Last year the administration approved $8.3 billion worth of Energy Department loan guarantees for utility giant Southern Co. to add two new reactors to its Vogtle nuclear plant in Georgia — a decision Obama announced personally. But the project would still need an NRC construction and operating license to move ahead.  The White House fiscal 2012 budget plan would give the Energy Department another $36 billion in loan guarantee authority for supporting new reactors, in addition to the roughly $10 billion worth the department has remaining.

And Obama used January’s State of the Union speech to float a “clean energy standard” that would require power companies to collectively supply 80 percent of U.S. electricity from various low-carbon sources — including nuclear power — by 2035.
The Center agrees with the position of the Obama administration.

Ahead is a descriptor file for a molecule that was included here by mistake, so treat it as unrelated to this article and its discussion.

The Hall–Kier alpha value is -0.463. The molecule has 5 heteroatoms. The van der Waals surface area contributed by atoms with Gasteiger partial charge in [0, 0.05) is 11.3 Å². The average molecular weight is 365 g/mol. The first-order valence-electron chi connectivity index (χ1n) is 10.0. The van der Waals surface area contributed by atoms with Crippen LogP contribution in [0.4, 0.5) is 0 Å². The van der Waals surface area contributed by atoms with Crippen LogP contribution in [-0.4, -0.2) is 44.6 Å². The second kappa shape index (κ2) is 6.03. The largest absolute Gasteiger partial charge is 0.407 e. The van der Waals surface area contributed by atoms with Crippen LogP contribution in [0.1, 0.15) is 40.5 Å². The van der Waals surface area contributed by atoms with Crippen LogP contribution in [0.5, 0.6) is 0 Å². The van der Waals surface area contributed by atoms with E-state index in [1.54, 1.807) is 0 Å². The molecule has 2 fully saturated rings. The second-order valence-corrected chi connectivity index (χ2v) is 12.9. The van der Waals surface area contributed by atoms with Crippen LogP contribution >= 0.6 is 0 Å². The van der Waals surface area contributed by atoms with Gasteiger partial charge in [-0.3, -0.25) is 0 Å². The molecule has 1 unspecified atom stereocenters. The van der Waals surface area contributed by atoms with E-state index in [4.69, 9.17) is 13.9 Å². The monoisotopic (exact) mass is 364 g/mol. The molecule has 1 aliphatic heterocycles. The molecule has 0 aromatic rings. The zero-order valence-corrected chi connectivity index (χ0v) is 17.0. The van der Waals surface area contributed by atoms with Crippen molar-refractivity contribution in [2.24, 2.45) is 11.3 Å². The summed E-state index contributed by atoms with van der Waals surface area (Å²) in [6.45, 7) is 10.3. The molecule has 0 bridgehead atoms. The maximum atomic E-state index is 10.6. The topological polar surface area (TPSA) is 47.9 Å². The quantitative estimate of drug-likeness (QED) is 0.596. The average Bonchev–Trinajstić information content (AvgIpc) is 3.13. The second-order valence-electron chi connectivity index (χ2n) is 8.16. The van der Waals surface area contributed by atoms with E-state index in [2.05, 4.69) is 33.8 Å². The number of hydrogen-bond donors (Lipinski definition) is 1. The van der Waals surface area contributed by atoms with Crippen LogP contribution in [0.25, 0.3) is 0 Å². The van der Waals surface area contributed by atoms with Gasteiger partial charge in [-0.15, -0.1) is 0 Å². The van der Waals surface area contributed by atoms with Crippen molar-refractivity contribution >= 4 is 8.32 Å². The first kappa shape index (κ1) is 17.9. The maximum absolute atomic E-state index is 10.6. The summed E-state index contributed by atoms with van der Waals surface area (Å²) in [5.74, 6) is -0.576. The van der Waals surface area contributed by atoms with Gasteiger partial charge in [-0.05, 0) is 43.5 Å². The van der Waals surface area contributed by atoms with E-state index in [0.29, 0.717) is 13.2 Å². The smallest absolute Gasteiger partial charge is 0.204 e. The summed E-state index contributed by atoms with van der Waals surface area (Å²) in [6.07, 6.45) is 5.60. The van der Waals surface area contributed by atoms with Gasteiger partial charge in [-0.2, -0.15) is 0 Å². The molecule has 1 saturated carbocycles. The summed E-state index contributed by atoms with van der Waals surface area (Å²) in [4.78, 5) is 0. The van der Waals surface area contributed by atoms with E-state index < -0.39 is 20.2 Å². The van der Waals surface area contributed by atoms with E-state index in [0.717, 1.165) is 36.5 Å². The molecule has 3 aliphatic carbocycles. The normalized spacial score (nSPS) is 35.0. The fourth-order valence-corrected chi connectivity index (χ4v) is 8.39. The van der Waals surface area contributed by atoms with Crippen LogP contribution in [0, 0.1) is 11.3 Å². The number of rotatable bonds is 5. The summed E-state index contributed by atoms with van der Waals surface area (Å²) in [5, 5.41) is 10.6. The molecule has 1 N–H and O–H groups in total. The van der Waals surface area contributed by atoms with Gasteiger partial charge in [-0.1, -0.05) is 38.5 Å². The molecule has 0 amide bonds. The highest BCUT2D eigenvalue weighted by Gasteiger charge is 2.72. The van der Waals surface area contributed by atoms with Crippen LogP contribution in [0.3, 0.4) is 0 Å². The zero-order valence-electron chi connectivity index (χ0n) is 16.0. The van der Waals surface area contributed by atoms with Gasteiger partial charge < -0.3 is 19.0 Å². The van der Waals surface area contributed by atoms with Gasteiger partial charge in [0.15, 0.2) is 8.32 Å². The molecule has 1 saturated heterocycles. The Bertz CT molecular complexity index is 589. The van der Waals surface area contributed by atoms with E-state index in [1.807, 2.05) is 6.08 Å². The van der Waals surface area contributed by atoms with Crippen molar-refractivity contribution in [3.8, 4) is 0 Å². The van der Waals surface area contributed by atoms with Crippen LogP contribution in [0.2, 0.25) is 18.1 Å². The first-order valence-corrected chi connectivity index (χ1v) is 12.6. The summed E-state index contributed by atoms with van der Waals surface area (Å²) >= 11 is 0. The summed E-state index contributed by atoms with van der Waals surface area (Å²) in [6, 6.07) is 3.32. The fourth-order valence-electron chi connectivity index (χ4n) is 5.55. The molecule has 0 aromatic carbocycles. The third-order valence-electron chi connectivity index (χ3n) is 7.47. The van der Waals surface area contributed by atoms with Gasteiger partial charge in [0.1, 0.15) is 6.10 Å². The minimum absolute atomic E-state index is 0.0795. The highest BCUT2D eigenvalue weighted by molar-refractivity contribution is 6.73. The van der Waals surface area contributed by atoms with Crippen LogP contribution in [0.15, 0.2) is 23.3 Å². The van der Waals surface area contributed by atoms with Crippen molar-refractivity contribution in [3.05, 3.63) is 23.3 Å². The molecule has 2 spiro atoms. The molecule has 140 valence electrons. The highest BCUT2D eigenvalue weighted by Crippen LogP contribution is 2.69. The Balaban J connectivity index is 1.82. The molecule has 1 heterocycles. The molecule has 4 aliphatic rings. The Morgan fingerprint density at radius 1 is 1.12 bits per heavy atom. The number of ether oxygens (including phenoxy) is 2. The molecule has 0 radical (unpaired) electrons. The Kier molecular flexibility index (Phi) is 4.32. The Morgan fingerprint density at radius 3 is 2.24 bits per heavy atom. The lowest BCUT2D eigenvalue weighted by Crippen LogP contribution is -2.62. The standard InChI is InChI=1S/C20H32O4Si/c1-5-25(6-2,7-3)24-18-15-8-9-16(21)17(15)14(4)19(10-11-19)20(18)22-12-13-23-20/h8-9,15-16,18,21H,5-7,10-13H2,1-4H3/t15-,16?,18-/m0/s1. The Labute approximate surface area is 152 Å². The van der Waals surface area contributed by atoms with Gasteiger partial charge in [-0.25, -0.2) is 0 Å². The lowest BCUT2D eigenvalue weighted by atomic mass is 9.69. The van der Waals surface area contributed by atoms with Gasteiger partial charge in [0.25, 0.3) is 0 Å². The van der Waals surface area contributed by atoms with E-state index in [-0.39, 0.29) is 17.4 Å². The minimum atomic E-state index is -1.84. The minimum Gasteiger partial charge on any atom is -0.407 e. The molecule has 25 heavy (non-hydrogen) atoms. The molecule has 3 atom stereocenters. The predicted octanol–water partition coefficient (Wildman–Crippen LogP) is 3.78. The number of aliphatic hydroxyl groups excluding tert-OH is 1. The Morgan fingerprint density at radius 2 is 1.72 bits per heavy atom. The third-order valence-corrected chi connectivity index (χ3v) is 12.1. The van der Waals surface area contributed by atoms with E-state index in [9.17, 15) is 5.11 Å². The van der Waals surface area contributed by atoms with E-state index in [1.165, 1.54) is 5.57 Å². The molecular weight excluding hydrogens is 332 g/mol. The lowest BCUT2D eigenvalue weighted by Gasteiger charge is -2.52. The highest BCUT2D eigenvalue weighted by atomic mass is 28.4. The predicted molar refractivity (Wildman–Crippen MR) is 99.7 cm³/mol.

Norris McDonald at control room
Norris McDonald touring plant
The San Onofre nuclear power plant in San Clemente, California is receiving scrutiny because it sits right on the coast like the Fukushima plant. There are worries that it is vulnerable to a tsunami.  NFRC Co-chair Norris McDoanald toured San Onofre on June 6, 2005. San Onofre is about an hour's drive south of Los Angeles and can be seen from Highway 5.  It is about a 30 minute drive from San Diego.  (The Hill, 3/14/2011)

San Onofre nuclear power plant